Experts say the FDA should authorize the Moderna COVID booster: Shots
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An advisory panel to the Food and Drug Administration on Thursday unanimously recommended that the agency approve a booster dose of the Moderna COVID-19 vaccine at least six months after completing the initial two-dose regimen.
The recommendation applies to people aged 65 and over, people between 18 and 64 who are at high risk of severe COVID-19, and people of the same age group whose occupational or institutional exposure puts them at high risk of COVID-19.
The recommendation reflects the approval the FDA granted Pfizer-BioNTech’s COVID-19 booster doses in September.
The 19-0 vote came after presentations by representatives of the FDA and Moderna and a discussion in the committee. The FDA usually follows the advice of its advisory committees, but is not required to do so.
Moderna’s COVID-19 vaccine booster is half the dose of the first vaccinations used in its two-shot vaccination – 50 micrograms of mRNA versus 100 micrograms.
To set the stage, Dr. Peter Marks, director of the FDA’s Center for Biologics Evaluation and Research, made introductory remarks as the meeting began Thursday morning. “It is important to remember that the vaccines still offer strong protection from serious consequences, especially for younger age groups,” he said. “The effectiveness of the vaccine against mild to moderate disease seems to decrease over time for the various vaccines. And we need to take into account the fact that mild to moderate COVID-19 can be linked to undesirable outcomes like blood clots and long-term COVID-19, even in those who have breakthrough infections after vaccination. ”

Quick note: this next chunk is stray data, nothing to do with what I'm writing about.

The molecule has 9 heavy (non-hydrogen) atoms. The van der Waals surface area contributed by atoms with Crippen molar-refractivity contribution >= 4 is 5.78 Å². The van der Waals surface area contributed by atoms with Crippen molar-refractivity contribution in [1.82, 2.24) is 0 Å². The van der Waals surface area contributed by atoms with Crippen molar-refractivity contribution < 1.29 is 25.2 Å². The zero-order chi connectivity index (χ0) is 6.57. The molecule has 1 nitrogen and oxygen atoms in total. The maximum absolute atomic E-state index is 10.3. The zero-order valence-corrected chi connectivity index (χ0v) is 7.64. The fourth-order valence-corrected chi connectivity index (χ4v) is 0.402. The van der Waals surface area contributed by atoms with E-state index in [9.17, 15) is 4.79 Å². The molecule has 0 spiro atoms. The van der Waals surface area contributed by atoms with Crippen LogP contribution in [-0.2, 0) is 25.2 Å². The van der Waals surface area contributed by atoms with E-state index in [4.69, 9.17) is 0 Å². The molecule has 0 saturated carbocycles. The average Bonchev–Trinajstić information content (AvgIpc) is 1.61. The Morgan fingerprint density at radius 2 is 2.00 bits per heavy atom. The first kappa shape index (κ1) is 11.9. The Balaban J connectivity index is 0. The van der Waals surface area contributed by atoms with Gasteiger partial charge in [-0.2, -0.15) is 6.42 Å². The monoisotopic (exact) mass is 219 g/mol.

The panel Heard from researchers in Israel who gave an update about experiences with the Pfizer BioNTech booster, which uses the same mRNA technology as Moderna’s vaccine.
“Giving the booster dose has helped Israel curb infections and severe cases in the fourth wave,” said Dr. Sharon Alroy Prize, Director of Public Health, Israel Ministry of Health. An analysis of the side effects, including heart inflammation, is comforting, she said, especially on the most worrisome issues. “I am very confident about the serious events.”
Several of the committee members said the Israeli data shed important light on the role of boosters and was compelling.
Some committee members said that consistency with previous actions on the Pfizer BioNTech booster is also important.
“I support that [emergency use authorization] because we’ve already approved it for Pfizer and I don’t see how we may not approve it for Moderna and have not completely confused most of the US people, “said Dr. Stanley Perlman of the University of Iowa.” I think so. it’s a pragmatic topic. “
Shortly before the committee vote, Dr. Eric Rubin, editor-in-chief of The New England Journal of Medicine, admitted there was incomplete information and some unanswered questions about the Moderna booster. “The data is not perfect,” he said, “but these are extraordinary times and we have to work with imperfect data.”
After the vote, the panel discussed a separate question from the FDA: Should the use of Pfizer-BioNTech and Moderna boosters be extended to the general population under 65 (but at least 18)? The panel of experts was not inclined to support this.
The FDA’s Marks confirmed that there wasn’t much, if any, appetite for lowering the age range, if at all, for a general increase.
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